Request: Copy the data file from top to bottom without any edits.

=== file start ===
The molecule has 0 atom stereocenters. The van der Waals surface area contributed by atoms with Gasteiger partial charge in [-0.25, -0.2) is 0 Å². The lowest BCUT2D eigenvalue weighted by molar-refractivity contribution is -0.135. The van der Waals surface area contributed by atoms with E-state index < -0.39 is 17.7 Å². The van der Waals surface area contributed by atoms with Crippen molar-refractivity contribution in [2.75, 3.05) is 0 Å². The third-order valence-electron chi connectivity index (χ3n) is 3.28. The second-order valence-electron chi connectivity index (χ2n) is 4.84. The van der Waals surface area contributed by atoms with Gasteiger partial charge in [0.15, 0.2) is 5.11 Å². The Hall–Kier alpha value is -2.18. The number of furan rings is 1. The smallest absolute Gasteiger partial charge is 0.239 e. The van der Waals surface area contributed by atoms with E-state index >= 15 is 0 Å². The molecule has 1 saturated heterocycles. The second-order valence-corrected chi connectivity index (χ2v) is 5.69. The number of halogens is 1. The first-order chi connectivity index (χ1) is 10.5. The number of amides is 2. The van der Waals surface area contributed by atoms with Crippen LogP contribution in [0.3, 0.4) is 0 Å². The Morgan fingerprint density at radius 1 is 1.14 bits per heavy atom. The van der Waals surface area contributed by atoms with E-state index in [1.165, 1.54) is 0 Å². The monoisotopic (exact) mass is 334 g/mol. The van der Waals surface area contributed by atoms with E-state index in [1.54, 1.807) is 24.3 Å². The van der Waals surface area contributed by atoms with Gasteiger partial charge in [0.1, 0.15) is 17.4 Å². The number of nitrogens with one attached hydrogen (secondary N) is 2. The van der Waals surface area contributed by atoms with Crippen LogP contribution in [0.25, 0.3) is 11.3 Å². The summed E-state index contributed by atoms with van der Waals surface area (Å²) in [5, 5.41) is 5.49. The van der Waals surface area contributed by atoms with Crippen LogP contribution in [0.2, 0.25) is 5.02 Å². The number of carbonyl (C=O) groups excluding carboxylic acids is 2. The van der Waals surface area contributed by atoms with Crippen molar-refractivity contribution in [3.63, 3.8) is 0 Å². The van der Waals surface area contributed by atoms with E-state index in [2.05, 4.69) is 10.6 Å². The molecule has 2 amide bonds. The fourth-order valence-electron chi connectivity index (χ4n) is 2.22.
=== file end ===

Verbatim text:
The molecule has 0 atom stereocenters. The van der Waals surface area contributed by atoms with Gasteiger partial charge in [-0.25, -0.2) is 0 Å². The lowest BCUT2D eigenvalue weighted by molar-refractivity contribution is -0.135. The van der Waals surface area contributed by atoms with E-state index < -0.39 is 17.7 Å². The van der Waals surface area contributed by atoms with Crippen molar-refractivity contribution in [2.75, 3.05) is 0 Å². The third-order valence-electron chi connectivity index (χ3n) is 3.28. The second-order valence-electron chi connectivity index (χ2n) is 4.84. The van der Waals surface area contributed by atoms with Gasteiger partial charge in [0.15, 0.2) is 5.11 Å². The Hall–Kier alpha value is -2.18. The number of furan rings is 1. The smallest absolute Gasteiger partial charge is 0.239 e. The van der Waals surface area contributed by atoms with E-state index >= 15 is 0 Å². The molecule has 1 saturated heterocycles. The second-order valence-corrected chi connectivity index (χ2v) is 5.69. The number of halogens is 1. The first-order chi connectivity index (χ1) is 10.5. The number of amides is 2. The van der Waals surface area contributed by atoms with Crippen LogP contribution in [0.3, 0.4) is 0 Å². The Morgan fingerprint density at radius 1 is 1.14 bits per heavy atom. The van der Waals surface area contributed by atoms with E-state index in [1.165, 1.54) is 0 Å². The monoisotopic (exact) mass is 334 g/mol. The van der Waals surface area contributed by atoms with E-state index in [1.54, 1.807) is 24.3 Å². The van der Waals surface area contributed by atoms with Gasteiger partial charge in [0.1, 0.15) is 17.4 Å². The number of nitrogens with one attached hydrogen (secondary N) is 2. The van der Waals surface area contributed by atoms with Crippen LogP contribution in [0.25, 0.3) is 11.3 Å². The summed E-state index contributed by atoms with van der Waals surface area (Å²) in [5, 5.41) is 5.49. The van der Waals surface area contributed by atoms with Crippen LogP contribution in [0.2, 0.25) is 5.02 Å². The number of carbonyl (C=O) groups excluding carboxylic acids is 2. The van der Waals surface area contributed by atoms with Crippen molar-refractivity contribution in [3.63, 3.8) is 0 Å². The van der Waals surface area contributed by atoms with E-state index in [2.05, 4.69) is 10.6 Å². The molecule has 2 amide bonds. The fourth-order valence-electron chi connectivity index (χ4n) is 2.22.